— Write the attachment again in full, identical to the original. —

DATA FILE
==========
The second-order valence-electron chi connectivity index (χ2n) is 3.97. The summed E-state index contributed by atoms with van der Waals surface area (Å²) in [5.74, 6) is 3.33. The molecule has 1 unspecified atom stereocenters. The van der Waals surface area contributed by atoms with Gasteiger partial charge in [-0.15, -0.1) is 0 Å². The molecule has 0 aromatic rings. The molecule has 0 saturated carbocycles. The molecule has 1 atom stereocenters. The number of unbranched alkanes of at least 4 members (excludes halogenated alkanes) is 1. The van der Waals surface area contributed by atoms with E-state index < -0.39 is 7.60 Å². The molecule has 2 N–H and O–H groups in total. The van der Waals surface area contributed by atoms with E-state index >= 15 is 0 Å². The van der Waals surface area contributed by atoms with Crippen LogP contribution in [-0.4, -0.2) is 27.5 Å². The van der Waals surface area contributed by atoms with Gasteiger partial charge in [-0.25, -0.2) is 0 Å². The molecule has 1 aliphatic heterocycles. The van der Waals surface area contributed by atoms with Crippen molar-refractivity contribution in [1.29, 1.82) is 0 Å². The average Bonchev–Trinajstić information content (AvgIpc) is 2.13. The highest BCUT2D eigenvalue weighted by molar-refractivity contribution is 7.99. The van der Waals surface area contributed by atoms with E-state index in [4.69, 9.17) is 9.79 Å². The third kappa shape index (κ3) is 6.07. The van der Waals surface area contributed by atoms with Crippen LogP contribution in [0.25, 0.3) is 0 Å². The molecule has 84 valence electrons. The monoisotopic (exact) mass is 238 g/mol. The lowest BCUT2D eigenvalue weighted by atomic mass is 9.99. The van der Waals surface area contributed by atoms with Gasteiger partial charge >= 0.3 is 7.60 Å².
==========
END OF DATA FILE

The second-order valence-electron chi connectivity index (χ2n) is 3.97. The summed E-state index contributed by atoms with van der Waals surface area (Å²) in [5.74, 6) is 3.33. The molecule has 1 unspecified atom stereocenters. The van der Waals surface area contributed by atoms with Gasteiger partial charge in [-0.15, -0.1) is 0 Å². The molecule has 0 aromatic rings. The molecule has 0 saturated carbocycles. The molecule has 1 atom stereocenters. The number of unbranched alkanes of at least 4 members (excludes halogenated alkanes) is 1. The van der Waals surface area contributed by atoms with E-state index < -0.39 is 7.60 Å². The molecule has 2 N–H and O–H groups in total. The van der Waals surface area contributed by atoms with E-state index >= 15 is 0 Å². The van der Waals surface area contributed by atoms with Crippen LogP contribution in [-0.4, -0.2) is 27.5 Å². The van der Waals surface area contributed by atoms with Gasteiger partial charge in [-0.25, -0.2) is 0 Å². The molecule has 1 aliphatic heterocycles. The van der Waals surface area contributed by atoms with Crippen molar-refractivity contribution in [1.29, 1.82) is 0 Å². The average Bonchev–Trinajstić information content (AvgIpc) is 2.13. The highest BCUT2D eigenvalue weighted by molar-refractivity contribution is 7.99. The van der Waals surface area contributed by atoms with E-state index in [4.69, 9.17) is 9.79 Å². The third kappa shape index (κ3) is 6.07. The van der Waals surface area contributed by atoms with Crippen LogP contribution in [0.25, 0.3) is 0 Å². The molecule has 84 valence electrons. The monoisotopic (exact) mass is 238 g/mol. The lowest BCUT2D eigenvalue weighted by atomic mass is 9.99. The van der Waals surface area contributed by atoms with Gasteiger partial charge >= 0.3 is 7.60 Å².